Mainland Chinese stocks were up by the early morning. The Shanghai Composite was up by 1.26% to 3,469.68. Hong Kong’s Hang Seng Index was up about 0.48% to 29,150.75.
Japan’s benchmark Nikkei average. Nikkei 225 is trading down 0.04 per cent at 29,671.06 on Monday, while the Australian Index S&P / ASX 200 rose 0.14 per cent to 7,073.71. South Korea’s Kospi was up by 0.03% to 3198.08.
The FTSE MIB climbed up by 0.88% to 24,744.50 In the cash markets, the DAX futures Germany was trading 1.34% higher at 15,459.25. CAC 40 futures in France climbed up by 0.85% to 6,287.60, while the FTSE 100 futures in the U.K. rose by 0.52% to 7,019.41, at the time of writing.
In the U.S. on Wall Street, the Dow Jones Industrial Average closed up 0.48% at 34,200.27 the S&P 500 was up 0.36% to 4,185.86 and the Nasdaq 100 was up 0.10% at 14,052.76.
In the Forex market, GBPUSD fell 0.37% at 1.3735. The USDJPY was up 0.11% at 108.86. The USDCHF was up 0.21% at 0.9208. EURUSD was up 0.01% at 1.1968, EUR/GBP was up 0.41% at 0.8713, at the time of writing.
In the commodity market, U.S. Gold futures fell 0.16% at $1,777.45. Elsewhere, Silver futures fell 1.00% to $25.843 per ounce, Platinum rose 0.30% at $1,209.90 per ounce, and Palladium was up 0.08% at $2,785.50.
Brent crude oil was down 0.31% to $66.56 barrel while U.S. West Texas Intermediate (CLc1) fell 0.24% at $63.04.
In the Cryptocurrency Markets, BTCUSD is at $56,803 up 2.06%, Ethereum at 2,240.18 up 2.74%, Litecoin at 273.442 up 5.74%, at the time of writing.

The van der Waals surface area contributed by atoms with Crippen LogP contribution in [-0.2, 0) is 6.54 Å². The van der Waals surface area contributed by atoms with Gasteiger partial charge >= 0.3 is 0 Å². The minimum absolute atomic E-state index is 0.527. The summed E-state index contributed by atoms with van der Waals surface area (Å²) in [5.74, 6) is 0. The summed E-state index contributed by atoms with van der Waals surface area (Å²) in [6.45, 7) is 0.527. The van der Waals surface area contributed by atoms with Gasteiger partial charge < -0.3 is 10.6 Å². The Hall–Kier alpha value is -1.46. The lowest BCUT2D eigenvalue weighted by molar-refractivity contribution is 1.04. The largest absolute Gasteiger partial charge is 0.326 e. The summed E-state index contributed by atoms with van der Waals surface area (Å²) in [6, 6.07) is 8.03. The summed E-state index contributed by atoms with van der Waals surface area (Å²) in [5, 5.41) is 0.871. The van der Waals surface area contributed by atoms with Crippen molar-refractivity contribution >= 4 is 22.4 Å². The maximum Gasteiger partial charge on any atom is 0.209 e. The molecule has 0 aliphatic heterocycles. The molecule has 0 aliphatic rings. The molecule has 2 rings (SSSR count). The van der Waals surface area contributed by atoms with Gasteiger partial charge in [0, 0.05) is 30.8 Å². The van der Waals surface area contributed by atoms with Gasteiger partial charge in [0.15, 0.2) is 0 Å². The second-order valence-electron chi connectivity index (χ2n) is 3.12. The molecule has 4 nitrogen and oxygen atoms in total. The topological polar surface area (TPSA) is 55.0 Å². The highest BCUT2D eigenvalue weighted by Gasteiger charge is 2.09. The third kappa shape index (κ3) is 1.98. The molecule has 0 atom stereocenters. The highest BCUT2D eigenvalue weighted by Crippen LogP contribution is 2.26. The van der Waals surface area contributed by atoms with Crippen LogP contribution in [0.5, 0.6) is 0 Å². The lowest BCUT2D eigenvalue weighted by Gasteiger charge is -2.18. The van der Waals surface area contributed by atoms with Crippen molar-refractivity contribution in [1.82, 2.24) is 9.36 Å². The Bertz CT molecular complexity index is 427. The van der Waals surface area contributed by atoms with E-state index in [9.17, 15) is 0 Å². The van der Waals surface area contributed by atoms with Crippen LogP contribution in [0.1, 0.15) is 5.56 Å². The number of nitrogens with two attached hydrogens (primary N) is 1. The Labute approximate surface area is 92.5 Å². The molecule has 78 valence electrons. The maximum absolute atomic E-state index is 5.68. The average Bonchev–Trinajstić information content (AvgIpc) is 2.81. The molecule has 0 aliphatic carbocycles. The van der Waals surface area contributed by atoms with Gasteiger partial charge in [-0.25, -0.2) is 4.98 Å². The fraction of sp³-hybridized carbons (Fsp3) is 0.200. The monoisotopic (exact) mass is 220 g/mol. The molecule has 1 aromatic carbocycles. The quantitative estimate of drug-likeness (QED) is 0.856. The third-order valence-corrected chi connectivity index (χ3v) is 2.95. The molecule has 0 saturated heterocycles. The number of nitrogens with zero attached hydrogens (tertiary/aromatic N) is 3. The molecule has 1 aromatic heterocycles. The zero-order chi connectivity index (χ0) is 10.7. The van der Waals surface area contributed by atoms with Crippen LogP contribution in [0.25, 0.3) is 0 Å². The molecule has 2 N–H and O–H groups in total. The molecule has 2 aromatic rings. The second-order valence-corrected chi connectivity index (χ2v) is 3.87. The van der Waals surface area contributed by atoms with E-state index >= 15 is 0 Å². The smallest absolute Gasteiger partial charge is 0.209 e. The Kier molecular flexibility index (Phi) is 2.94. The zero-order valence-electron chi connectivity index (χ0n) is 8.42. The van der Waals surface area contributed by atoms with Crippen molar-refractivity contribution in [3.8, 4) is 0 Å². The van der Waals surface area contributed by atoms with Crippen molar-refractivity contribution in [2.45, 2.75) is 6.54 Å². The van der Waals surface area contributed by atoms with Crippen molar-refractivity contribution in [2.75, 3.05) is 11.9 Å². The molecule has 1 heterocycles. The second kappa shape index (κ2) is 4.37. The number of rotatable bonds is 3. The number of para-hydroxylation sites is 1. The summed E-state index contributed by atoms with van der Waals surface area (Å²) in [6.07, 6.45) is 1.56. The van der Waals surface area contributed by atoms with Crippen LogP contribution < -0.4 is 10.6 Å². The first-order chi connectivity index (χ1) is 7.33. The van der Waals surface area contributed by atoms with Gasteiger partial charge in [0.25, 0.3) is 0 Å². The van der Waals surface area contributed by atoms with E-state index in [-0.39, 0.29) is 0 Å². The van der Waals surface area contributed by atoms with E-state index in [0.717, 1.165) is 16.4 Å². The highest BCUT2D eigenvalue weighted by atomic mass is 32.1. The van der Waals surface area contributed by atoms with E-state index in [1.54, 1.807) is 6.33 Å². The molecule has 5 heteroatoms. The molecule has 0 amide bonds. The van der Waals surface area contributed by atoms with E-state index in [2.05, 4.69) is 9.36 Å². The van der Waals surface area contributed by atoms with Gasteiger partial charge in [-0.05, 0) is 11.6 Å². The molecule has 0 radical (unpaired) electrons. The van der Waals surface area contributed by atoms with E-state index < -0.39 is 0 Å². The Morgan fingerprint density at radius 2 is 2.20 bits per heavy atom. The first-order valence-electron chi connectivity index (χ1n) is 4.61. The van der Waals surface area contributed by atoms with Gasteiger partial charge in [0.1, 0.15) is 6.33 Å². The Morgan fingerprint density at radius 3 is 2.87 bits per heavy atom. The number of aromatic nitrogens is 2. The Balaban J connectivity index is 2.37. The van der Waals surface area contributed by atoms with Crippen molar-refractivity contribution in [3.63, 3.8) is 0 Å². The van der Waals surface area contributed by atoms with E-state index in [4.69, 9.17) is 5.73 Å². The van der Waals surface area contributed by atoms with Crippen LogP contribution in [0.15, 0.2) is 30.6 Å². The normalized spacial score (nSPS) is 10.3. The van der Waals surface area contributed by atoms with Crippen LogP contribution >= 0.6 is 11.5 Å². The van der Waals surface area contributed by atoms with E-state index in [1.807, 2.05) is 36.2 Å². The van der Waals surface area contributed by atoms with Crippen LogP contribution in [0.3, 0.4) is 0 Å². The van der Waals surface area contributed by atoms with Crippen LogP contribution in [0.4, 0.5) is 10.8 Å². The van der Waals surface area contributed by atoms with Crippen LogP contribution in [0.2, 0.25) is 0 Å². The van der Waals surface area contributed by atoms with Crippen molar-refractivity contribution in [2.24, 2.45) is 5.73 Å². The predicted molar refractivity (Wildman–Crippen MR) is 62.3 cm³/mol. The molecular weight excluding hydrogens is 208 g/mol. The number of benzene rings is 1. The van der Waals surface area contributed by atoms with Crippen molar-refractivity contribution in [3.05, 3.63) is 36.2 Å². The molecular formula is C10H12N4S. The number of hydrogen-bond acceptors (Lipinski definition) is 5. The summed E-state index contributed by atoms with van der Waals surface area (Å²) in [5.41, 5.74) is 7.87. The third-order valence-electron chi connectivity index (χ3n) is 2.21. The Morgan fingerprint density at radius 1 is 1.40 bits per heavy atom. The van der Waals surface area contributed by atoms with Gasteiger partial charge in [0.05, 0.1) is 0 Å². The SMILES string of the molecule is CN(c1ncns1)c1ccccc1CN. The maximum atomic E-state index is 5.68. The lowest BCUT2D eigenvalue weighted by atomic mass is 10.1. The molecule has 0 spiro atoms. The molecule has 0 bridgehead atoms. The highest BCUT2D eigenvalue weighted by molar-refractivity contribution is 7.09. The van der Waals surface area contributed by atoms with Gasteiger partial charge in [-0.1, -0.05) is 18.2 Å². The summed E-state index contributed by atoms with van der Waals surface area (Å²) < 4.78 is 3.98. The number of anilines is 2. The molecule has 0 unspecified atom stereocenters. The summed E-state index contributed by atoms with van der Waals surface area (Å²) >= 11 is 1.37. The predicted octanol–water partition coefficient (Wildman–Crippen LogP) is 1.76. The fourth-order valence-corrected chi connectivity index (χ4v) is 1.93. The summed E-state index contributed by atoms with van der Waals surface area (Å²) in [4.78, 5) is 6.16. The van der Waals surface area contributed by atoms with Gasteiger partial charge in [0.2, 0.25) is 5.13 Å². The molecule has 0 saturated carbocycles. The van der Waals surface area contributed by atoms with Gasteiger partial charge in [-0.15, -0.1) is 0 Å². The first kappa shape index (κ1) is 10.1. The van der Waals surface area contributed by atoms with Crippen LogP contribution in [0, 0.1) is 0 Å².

TOP STOCKS TO WATCH OUT TODAY:
AstraZeneca down 0.27% at 7380.0, Apple Inc. down 0.25% at $134.16, Amazon up 0.60% at $ 3,399.44, TESLA Inc. up 0.13% at $739.78, Daimler up 2.62% at 77.335., Boeing down 1.17% at $248.18, Unilever down 0.04% at 4164.37.
Fewer than 200,000 businesses in the United States may have failed during the first year of the COVID-19 pandemic, a lighter toll than initially feared and one that may have had relatively little impact on unemployment, according to Federal Reserve research.
The figure contrasts with the early forecasts that the pandemic would leave America’s “Main Street” desolate as well as with polls that continue to show large percentages of U.S. small business owners are worried about their survival.
Perhaps 600,000 businesses, most of them small firms, fail in any given year, and U.S. central bank researchers estimated that from March 2020 through February of this year the figure has been perhaps a quarter to a third higher.
That included 100,000 “excess” failures among firms engaged in close-contact services such as barber shops and nail salons, a sector described by the Fed research group as the sector hardest hit by the economic fallout from the pandemic.
While potentially devastating for the owners and employees of those firms, “relative to popular discussion … our results may represent an optimistic update to views about pandemic-related business failure,” the authors wrote.
Offsetting the hit to those services-oriented businesses, they noted, carry-out restaurants, grocery stores and outdoor recreation companies seemed to suffer fewer failures than usual, with the net result being a smaller-than-anticipated blow to the overall economy.